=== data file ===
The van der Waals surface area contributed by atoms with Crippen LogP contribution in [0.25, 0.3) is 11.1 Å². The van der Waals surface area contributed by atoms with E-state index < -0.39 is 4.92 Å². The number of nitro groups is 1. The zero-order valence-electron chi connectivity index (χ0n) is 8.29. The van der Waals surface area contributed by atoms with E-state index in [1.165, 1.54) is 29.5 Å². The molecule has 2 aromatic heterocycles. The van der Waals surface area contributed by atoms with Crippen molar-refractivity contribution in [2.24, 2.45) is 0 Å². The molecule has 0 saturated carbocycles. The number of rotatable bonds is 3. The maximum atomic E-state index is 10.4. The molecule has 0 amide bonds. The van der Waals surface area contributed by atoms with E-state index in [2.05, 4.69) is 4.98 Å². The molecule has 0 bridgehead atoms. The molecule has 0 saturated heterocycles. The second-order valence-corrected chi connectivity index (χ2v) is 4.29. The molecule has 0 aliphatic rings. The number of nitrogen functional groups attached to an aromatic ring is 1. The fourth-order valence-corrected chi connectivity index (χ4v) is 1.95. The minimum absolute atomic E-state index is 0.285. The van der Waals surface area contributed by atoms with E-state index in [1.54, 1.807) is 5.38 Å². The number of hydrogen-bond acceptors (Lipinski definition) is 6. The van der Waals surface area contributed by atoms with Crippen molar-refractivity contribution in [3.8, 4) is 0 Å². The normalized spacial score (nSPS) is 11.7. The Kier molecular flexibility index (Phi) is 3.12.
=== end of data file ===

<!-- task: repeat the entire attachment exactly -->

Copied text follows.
The van der Waals surface area contributed by atoms with Crippen LogP contribution in [0.25, 0.3) is 11.1 Å². The van der Waals surface area contributed by atoms with E-state index < -0.39 is 4.92 Å². The number of nitro groups is 1. The zero-order valence-electron chi connectivity index (χ0n) is 8.29. The van der Waals surface area contributed by atoms with E-state index in [1.165, 1.54) is 29.5 Å². The molecule has 2 aromatic heterocycles. The van der Waals surface area contributed by atoms with Crippen molar-refractivity contribution in [2.24, 2.45) is 0 Å². The molecule has 0 saturated carbocycles. The number of rotatable bonds is 3. The maximum atomic E-state index is 10.4. The molecule has 0 amide bonds. The van der Waals surface area contributed by atoms with E-state index in [2.05, 4.69) is 4.98 Å². The molecule has 0 bridgehead atoms. The molecule has 0 saturated heterocycles. The second-order valence-corrected chi connectivity index (χ2v) is 4.29. The molecule has 0 aliphatic rings. The number of nitrogen functional groups attached to an aromatic ring is 1. The fourth-order valence-corrected chi connectivity index (χ4v) is 1.95. The minimum absolute atomic E-state index is 0.285. The van der Waals surface area contributed by atoms with E-state index in [1.54, 1.807) is 5.38 Å². The number of hydrogen-bond acceptors (Lipinski definition) is 6. The van der Waals surface area contributed by atoms with Crippen molar-refractivity contribution in [3.8, 4) is 0 Å². The normalized spacial score (nSPS) is 11.7. The Kier molecular flexibility index (Phi) is 3.12.